In Honor of Jacob
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Jacob was diagnosed with a Diffuse Intrisic Pontine Glioma (brain stem tumor) on 5/19. He fought for 10 months, but began his new journey on 3/21/10 as he earned his wings.
In April 2009 we started noticing Jacob's eye was blinking funny. We didn't think anything of it at first, and figured he was just tired.
The week of 5/11 is when the issues really started. That Tuesday Jacob started complaining of a headache and "seeing double". He was also acting spacey. I called and made an appointment with the ped for the next day, but was only able to get in with the nurse practitioner. She looked him over, and then referred us to an opthamologist.
My first thought was his medicine dose was too high for him now since he had lost five pounds since January. We tried a couple of days off the medication, but it didn't have any affect.
Monday (5/18), the school nurse called because he was having another headache and she commented that his right eye wasn't as reactive as the left. The nurse at the ped's office wanted us to just go to urgent care (I really think they assumed I was overreacting), but I felt more comfortable taking him to the ER. The ER doctor's noticed his coordination was off and that he was slurring his speech so they did a CT scan.
I started to get nervous when it was taking a while for them to come give us the results, and then my heart sank when three people walked in the room.
They found something on the CT scan....
Jacob was then admitted to the hospital. The next day they did an MRI, and several hours later we got the news that it was an inoperable brain tumor called a brain stem glioma, more specifically a Diffuse Intrinsic Pontine Glioma. This type of tumor is so rare, that there are only about 200 cases diagnosed each year.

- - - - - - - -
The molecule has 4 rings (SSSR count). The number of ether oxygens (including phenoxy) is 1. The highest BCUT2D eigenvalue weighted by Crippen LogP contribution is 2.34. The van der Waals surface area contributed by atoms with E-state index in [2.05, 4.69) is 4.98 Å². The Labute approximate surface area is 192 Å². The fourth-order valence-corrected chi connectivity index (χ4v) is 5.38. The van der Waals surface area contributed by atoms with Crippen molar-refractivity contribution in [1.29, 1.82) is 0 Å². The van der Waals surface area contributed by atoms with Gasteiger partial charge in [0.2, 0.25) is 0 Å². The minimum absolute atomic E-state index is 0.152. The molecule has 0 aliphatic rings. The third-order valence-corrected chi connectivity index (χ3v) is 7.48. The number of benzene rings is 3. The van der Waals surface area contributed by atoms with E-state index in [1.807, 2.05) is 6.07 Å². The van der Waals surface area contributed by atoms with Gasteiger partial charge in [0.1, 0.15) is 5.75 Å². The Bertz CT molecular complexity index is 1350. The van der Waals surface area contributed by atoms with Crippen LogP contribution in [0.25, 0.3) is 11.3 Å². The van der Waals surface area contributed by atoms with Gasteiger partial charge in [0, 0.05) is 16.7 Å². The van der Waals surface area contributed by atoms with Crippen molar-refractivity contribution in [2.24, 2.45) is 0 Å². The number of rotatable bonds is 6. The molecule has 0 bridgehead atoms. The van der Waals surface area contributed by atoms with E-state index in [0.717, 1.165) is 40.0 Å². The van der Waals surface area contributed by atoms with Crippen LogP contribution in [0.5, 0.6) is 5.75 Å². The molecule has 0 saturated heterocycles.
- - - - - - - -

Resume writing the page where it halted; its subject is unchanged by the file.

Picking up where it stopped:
Due to the diffuse nature of the cancer there are no surgical options, and current chemotherapies have been found to be ineffective. While radiation therapy does permit some relief of the symptoms, the benefits are short lived, and there are no known long term survivors once the tumor returns.
Jacob has been enrolled in a clinical trial at Cincinnati Children's Hospital. The trial involves radiation and the use of two chemo medications that have had sucess in adults with gliomas. Oddly enough, this clinical trial started just a week before Jacob was diagnosed.
So far Jacob has completed six weeks of radiation and four rounds of chemo. He has entered the maintenance phase of chemo, and will receive it every two weeks for the next year. Jacob had his Make a Wish Trip to DisneyWorld and Give Kids the World at the beginning of August, and also went to Alaska at the end of August.
Please pray that this combination of chemotherapy is what will finally beat these type of tumors.
My wonderful friend Jeannette Bredestege has set up a fund for Jacob at US Bank. If you'd like to contribute to help with the cost of Jacob's medical bills and care, just go to any US Bank and ask for the Jacob Matthew Taylor Medical Fund or you can donate through paypal: JacobMatthewTaylorFund@gmail.com